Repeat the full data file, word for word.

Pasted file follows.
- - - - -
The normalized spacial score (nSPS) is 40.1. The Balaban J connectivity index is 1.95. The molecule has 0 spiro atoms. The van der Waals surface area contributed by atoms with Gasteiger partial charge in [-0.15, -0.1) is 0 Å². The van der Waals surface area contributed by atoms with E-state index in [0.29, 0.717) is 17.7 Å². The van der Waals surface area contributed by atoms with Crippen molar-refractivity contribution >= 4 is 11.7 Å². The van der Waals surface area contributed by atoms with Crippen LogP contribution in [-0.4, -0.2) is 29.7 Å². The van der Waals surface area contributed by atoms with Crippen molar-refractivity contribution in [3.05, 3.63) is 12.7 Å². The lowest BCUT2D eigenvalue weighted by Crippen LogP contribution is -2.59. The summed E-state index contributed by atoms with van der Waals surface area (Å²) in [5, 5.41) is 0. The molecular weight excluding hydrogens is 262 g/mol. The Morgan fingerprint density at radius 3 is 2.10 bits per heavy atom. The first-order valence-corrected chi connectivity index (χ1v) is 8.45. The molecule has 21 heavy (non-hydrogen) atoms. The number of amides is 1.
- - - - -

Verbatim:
The normalized spacial score (nSPS) is 40.1. The Balaban J connectivity index is 1.95. The molecule has 0 spiro atoms. The van der Waals surface area contributed by atoms with Gasteiger partial charge in [-0.15, -0.1) is 0 Å². The van der Waals surface area contributed by atoms with E-state index in [0.29, 0.717) is 17.7 Å². The van der Waals surface area contributed by atoms with Crippen molar-refractivity contribution >= 4 is 11.7 Å². The van der Waals surface area contributed by atoms with Crippen LogP contribution in [-0.4, -0.2) is 29.7 Å². The van der Waals surface area contributed by atoms with Crippen molar-refractivity contribution in [3.05, 3.63) is 12.7 Å². The lowest BCUT2D eigenvalue weighted by Crippen LogP contribution is -2.59. The summed E-state index contributed by atoms with van der Waals surface area (Å²) in [5, 5.41) is 0. The molecular weight excluding hydrogens is 262 g/mol. The Morgan fingerprint density at radius 3 is 2.10 bits per heavy atom. The first-order valence-corrected chi connectivity index (χ1v) is 8.45. The molecule has 21 heavy (non-hydrogen) atoms. The number of amides is 1.